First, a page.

Measures Ad Effectiveness in World of Fragmented TV Viewing

The Super Bowl, its 50th incarnation now less than a fortnight away, is one of the few remaining events on the calendar that qualify as must-see, appointment television viewing for a mass audience. And many of us come for the commercials as much as the football game.

The rest of the year, television viewers—if that’s even an accurate term anymore—have countless options for watching video on a broad range of devices, whenever it’s convenient for them, all at once or in increments. That presents a problem for advertisers, who still spend more on TV advertising than any other category, and increasingly demand the kind of detailed metrics they’ve come to expect from digital media to inform that spending.

“Advertisers are sinking $70 billion into television, and it’s becoming harder and harder for them to understand what they’re getting for that because of all the changes,” says Sean Muller, founder and CEO of Bellevue, WA-based



He describes the company’s approach—which has attracted scores of customers and some $27.8 million in VC funding—as an “ad-first tracking mechanism” whereby viewership, spending, reach, digital ripple effects, and other attributes of TV ads can be measured in real time, regardless of how they’re presented to the TV viewer.

Its latest metric, in beta testing with customers for the last six months and set for broad release Monday, measures average view rate—essentially telling advertisers the average length of time, on a percentage basis, that an ad was viewed—regardless of whether it was delivered to your eyeballs through a live, local or national over-the-air broadcast, a set-top box, time-shifted with a DVR, or streamed through an over-the-top service, like Hulu or Roku.

The company can tell advertisers and networks whether viewers change the channel in the middle of an ad, or take other actions—fast-forwarding midway through, pulling up the program guide, turning off the TV—that indicate a lack of interest in the ad. (If you get up to grab a beer, however, won’t know you missed the ad. Muller says that would require a camera looking back at you, calling that “a little creepy.” Sure enough.)

Muller contrasts this ad-first approach with the “program-first” measurements—how many people watched the season finale—that other players traditionally provide. “The ads are really a secondary, derivative measurement,” he says. “We’re the exact opposite.” can do this thanks to a digital fingerprinting technology built into the firmware of most TVs sold in the last three to four years. It is drawing data from upwards of 10 million TVs. That fingerprint indicates the content being displayed on the screen on a moment-by-moment basis, whether it be a program or commercial. The company’s technology makes sense of those fingerprints, matching them to ads in its comprehensive catalog, and thereby identifying where and when the ad is displayed on a screen. The company layers on its own data to determine program context and whether a given ad was part of a national or local campaign, among other attributes.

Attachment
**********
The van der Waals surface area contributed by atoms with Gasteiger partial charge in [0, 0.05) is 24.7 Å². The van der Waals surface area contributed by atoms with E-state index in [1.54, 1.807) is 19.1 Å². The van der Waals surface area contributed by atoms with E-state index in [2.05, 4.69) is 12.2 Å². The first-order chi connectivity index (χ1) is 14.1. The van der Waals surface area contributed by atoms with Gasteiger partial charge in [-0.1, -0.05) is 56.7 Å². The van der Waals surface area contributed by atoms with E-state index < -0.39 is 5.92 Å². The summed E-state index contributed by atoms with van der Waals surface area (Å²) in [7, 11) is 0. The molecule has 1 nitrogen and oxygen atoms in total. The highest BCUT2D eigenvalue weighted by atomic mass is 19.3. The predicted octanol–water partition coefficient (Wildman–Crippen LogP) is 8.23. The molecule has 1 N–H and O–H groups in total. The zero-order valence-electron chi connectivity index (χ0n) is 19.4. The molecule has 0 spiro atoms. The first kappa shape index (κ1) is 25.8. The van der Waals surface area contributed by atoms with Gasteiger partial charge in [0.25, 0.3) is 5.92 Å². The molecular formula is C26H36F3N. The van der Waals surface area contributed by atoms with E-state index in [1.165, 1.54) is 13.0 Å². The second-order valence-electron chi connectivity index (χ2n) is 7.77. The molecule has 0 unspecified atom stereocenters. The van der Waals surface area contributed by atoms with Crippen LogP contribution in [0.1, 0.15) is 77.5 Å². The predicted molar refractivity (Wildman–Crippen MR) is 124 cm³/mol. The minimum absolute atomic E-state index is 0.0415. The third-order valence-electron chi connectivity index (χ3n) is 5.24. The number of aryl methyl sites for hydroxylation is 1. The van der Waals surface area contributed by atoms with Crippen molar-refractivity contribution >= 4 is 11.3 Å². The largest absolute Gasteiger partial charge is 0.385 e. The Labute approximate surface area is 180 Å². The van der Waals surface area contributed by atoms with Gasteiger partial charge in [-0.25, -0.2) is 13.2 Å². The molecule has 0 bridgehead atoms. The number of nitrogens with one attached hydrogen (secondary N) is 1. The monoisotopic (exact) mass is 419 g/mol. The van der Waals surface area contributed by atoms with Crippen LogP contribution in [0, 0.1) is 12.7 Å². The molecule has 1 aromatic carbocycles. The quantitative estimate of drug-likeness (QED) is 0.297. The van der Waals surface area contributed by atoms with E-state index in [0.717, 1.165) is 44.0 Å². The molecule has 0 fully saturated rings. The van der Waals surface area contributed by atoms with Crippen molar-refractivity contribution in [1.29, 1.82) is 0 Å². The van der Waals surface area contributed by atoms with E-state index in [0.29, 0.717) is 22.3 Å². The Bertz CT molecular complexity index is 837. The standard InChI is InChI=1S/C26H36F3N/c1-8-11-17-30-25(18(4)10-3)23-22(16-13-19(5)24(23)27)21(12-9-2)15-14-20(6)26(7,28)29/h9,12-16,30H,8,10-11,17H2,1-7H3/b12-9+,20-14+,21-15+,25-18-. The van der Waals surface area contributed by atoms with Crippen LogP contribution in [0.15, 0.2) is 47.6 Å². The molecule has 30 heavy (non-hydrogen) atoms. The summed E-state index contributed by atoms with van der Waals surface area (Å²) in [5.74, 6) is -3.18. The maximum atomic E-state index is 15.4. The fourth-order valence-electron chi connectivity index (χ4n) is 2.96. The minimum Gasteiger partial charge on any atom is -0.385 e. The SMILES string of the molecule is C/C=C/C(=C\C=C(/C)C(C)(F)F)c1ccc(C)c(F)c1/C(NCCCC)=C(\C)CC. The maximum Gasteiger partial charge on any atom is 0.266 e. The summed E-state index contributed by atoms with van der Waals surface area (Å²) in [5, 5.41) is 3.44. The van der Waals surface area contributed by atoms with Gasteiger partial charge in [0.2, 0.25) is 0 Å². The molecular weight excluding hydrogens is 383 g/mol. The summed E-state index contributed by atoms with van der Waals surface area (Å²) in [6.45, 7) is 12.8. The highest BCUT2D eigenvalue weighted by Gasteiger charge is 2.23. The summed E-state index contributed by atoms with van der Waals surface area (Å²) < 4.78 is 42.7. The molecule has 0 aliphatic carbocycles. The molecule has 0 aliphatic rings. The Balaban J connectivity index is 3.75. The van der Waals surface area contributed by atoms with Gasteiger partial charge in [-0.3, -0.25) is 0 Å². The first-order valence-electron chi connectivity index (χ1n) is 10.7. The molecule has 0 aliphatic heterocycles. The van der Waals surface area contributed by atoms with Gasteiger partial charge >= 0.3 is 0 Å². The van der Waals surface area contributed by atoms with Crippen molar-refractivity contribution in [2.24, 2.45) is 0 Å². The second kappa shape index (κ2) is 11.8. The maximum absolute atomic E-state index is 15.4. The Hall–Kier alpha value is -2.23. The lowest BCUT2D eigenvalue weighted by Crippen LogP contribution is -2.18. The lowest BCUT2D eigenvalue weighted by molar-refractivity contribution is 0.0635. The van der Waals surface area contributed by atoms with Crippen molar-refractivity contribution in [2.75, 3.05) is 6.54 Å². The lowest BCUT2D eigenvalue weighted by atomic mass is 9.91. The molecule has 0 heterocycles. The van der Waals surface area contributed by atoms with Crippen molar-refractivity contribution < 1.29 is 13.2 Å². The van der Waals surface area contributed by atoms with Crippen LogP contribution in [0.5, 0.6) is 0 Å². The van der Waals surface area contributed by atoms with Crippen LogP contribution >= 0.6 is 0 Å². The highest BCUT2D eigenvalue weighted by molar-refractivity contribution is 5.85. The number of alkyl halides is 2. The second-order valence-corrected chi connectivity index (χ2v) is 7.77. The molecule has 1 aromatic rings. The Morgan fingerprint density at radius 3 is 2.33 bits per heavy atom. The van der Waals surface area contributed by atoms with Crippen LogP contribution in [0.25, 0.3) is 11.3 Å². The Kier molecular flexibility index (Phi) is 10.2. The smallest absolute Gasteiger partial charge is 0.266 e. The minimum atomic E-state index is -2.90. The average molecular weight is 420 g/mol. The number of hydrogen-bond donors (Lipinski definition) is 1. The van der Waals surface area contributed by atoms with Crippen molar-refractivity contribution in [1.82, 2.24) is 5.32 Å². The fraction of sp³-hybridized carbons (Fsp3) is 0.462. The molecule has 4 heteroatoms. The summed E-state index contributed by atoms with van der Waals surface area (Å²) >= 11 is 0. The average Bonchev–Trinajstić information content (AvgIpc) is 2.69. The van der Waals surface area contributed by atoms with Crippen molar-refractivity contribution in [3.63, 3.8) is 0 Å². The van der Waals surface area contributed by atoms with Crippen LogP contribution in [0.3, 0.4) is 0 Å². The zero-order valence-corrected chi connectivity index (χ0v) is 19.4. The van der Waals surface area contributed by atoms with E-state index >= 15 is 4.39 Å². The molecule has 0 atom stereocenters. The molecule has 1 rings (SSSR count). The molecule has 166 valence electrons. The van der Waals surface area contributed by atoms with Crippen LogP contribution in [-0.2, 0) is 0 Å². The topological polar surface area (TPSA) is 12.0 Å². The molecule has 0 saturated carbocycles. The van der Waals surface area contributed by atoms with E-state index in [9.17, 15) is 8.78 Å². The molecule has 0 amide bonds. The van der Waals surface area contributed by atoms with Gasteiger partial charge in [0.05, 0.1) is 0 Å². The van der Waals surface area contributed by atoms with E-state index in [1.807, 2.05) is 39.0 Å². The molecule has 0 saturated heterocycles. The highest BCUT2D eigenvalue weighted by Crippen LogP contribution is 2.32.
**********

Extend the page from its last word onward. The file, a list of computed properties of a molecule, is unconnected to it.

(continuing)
The goal is to make the TV set essentially just another digital video player for purposes of measurement. Indeed, average view rate, the company’s new offering for TV ads, is a standard measure of digital video.

The technology has been particularly helpful to’s movie-studio customers, who might publish dozens of different variations of a movie trailer as commercials. In the past, they would have to do viewer surveys and other old-school research to determine which variation resonated with the intended audience. “We’ve got lots of movie studios now relying on this average view rate data to make decisions on which creatives are working for which audiences,” Muller says.

On advertising’s biggest stage, the Super Bowl, the goal is the same as it has been for years now, Muller says: generating digital engagement with those ads, which were selling for up to $5 million per 30-second spot for the Feb. 7 game on CBS, pitting the Denver Broncos against the Carolina Panthers. “Super Bowl ads create a massive digital buzz with additional earned video views, with social chatter, with searches,” he says.

Advertisers are releasing more of their Super Bowl ads, or teasers for ads—yes, we live in a world of previews for commercials—well ahead of the game to build buzz., which launches its comprehensive Super Bowl advertising report today, has for several years measured that online impact, alongside its tracking of the companies airing Super Bowl ads and how much they’re spending. Starting this year, the company will also measure Facebook private conversations, and, of course, its new view rate metric. “Were there some ads where people tended just to flip the channel, or were there some ads that people kept rewinding and watching over and over again?” Muller says.

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